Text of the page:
In recent times we have witnessed anescalation of multiformed political violence. Hubs of fear are crisscrossingour globe. Certain places are constructed, in imaginative geographies, as synonymouswith fear and violence and also privitisme, religious, fanaticism, nationalism,to name but a few. (Occasionally they might even be called shithole nations). We witness what Glassman calls “thecalculated mobilization of popular geographical prejudices for a publicaudience in order to (re)direct public policy and ultimately to remake theworld through military violence.
There are many responses to contemporaryversions of fear. We work with different theories, analyze different materialsand write in different voices. What these analysis- be it biopolitics,noopolitics, neuropolitics or good old fashioned post-marxist theory- appear tohave in common, is that they draw heavily on foucauldian concepts.In a more recent instance, BrianMassumi, paying homage to Lefebvre, analyzed in very similar terms thecolour-coded terror alert system introduced by the Homeland Security Office in USA.”The alert system was introduced to calibrate the public’s anxiety. .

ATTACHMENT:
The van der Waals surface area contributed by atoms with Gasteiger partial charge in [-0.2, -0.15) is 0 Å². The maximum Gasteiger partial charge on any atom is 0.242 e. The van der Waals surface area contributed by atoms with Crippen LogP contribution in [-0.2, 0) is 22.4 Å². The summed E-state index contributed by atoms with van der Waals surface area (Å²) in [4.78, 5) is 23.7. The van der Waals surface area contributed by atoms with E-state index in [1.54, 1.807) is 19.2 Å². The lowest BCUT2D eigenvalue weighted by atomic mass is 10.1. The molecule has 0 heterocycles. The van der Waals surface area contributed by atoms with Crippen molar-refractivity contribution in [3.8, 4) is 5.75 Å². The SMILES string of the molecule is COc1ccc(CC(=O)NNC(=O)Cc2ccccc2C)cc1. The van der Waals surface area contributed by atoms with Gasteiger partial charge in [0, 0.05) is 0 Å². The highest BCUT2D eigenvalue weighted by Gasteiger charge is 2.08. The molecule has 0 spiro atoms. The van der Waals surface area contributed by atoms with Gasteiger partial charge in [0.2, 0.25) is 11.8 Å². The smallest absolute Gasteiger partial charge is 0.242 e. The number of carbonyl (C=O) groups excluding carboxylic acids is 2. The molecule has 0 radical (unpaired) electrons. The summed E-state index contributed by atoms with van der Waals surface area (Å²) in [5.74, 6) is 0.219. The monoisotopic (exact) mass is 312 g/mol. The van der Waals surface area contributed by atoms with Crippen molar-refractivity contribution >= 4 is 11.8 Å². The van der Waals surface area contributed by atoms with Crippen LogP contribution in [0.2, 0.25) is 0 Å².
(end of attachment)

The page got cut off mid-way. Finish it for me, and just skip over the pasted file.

It asdesignated to modulate that fear”The ability for this epidemic of mass panic toalter the world of phenomena in particular ways, and ultimately affect reality,illustrates the power of the collective alarm call/toksin. Entire populationsmay be mobilized, but the critical question is: through which vectors, in what direction? In his 2005work devoted to fear Massumi argues that the ability for populations to besimultaneously activated on a pre-conscious, somatic level drastically altersthe role of fear in everyday life. He points to the importance of television asa mass medium used for what he calls affective modulation the heightening or lowering of affectiveintensity, or “the modulation of feeling, bodies reacting in unison without necessarilyacting alike.”56 His argument about “continuous alerts, in the form of vagueindicators of increased threat, have raised affective anxieties to such a pointthat fear can now operate as the nonphenomenal background of existence.” focuseson neuropolitics and the creation of what he calls “atmospheres of fear”